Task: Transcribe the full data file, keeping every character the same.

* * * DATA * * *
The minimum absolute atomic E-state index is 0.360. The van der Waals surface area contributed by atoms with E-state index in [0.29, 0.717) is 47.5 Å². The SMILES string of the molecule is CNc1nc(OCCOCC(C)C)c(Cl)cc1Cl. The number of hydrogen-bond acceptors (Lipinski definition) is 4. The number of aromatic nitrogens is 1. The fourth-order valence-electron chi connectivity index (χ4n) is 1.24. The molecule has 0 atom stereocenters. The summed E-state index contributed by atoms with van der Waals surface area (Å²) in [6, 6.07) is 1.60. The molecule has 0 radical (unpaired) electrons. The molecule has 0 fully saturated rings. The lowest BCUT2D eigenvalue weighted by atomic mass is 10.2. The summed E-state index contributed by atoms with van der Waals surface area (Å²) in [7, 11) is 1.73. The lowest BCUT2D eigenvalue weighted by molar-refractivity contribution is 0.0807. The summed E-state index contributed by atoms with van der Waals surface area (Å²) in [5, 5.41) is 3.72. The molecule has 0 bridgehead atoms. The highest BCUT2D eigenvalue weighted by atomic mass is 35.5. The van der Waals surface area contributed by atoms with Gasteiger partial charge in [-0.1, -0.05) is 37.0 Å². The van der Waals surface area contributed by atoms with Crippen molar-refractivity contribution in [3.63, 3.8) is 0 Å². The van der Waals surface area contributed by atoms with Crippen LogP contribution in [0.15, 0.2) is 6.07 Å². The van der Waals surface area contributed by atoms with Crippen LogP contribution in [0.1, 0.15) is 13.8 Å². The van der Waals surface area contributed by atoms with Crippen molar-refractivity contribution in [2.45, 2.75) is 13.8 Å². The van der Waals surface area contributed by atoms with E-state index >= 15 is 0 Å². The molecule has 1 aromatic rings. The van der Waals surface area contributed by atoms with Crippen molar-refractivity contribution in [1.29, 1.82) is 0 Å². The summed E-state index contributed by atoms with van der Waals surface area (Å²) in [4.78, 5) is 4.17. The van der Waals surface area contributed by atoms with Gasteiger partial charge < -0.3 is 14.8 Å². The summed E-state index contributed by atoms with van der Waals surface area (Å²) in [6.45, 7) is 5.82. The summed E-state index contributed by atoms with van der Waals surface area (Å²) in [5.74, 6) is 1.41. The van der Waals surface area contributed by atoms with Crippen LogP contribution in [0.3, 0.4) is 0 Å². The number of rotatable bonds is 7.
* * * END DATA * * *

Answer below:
The minimum absolute atomic E-state index is 0.360. The van der Waals surface area contributed by atoms with E-state index in [0.29, 0.717) is 47.5 Å². The SMILES string of the molecule is CNc1nc(OCCOCC(C)C)c(Cl)cc1Cl. The number of hydrogen-bond acceptors (Lipinski definition) is 4. The number of aromatic nitrogens is 1. The fourth-order valence-electron chi connectivity index (χ4n) is 1.24. The molecule has 0 atom stereocenters. The summed E-state index contributed by atoms with van der Waals surface area (Å²) in [6, 6.07) is 1.60. The molecule has 0 radical (unpaired) electrons. The molecule has 0 fully saturated rings. The lowest BCUT2D eigenvalue weighted by atomic mass is 10.2. The summed E-state index contributed by atoms with van der Waals surface area (Å²) in [7, 11) is 1.73. The lowest BCUT2D eigenvalue weighted by molar-refractivity contribution is 0.0807. The summed E-state index contributed by atoms with van der Waals surface area (Å²) in [5, 5.41) is 3.72. The molecule has 0 bridgehead atoms. The highest BCUT2D eigenvalue weighted by atomic mass is 35.5. The van der Waals surface area contributed by atoms with Gasteiger partial charge in [-0.1, -0.05) is 37.0 Å². The van der Waals surface area contributed by atoms with Crippen molar-refractivity contribution in [3.63, 3.8) is 0 Å². The van der Waals surface area contributed by atoms with Crippen LogP contribution in [0.15, 0.2) is 6.07 Å². The van der Waals surface area contributed by atoms with Crippen LogP contribution in [0.1, 0.15) is 13.8 Å². The van der Waals surface area contributed by atoms with Crippen molar-refractivity contribution in [2.45, 2.75) is 13.8 Å². The van der Waals surface area contributed by atoms with E-state index >= 15 is 0 Å². The molecule has 1 aromatic rings. The van der Waals surface area contributed by atoms with Crippen molar-refractivity contribution in [1.29, 1.82) is 0 Å². The summed E-state index contributed by atoms with van der Waals surface area (Å²) in [4.78, 5) is 4.17. The van der Waals surface area contributed by atoms with Gasteiger partial charge < -0.3 is 14.8 Å². The summed E-state index contributed by atoms with van der Waals surface area (Å²) in [6.45, 7) is 5.82. The summed E-state index contributed by atoms with van der Waals surface area (Å²) in [5.74, 6) is 1.41. The van der Waals surface area contributed by atoms with Crippen LogP contribution in [0.3, 0.4) is 0 Å². The number of rotatable bonds is 7.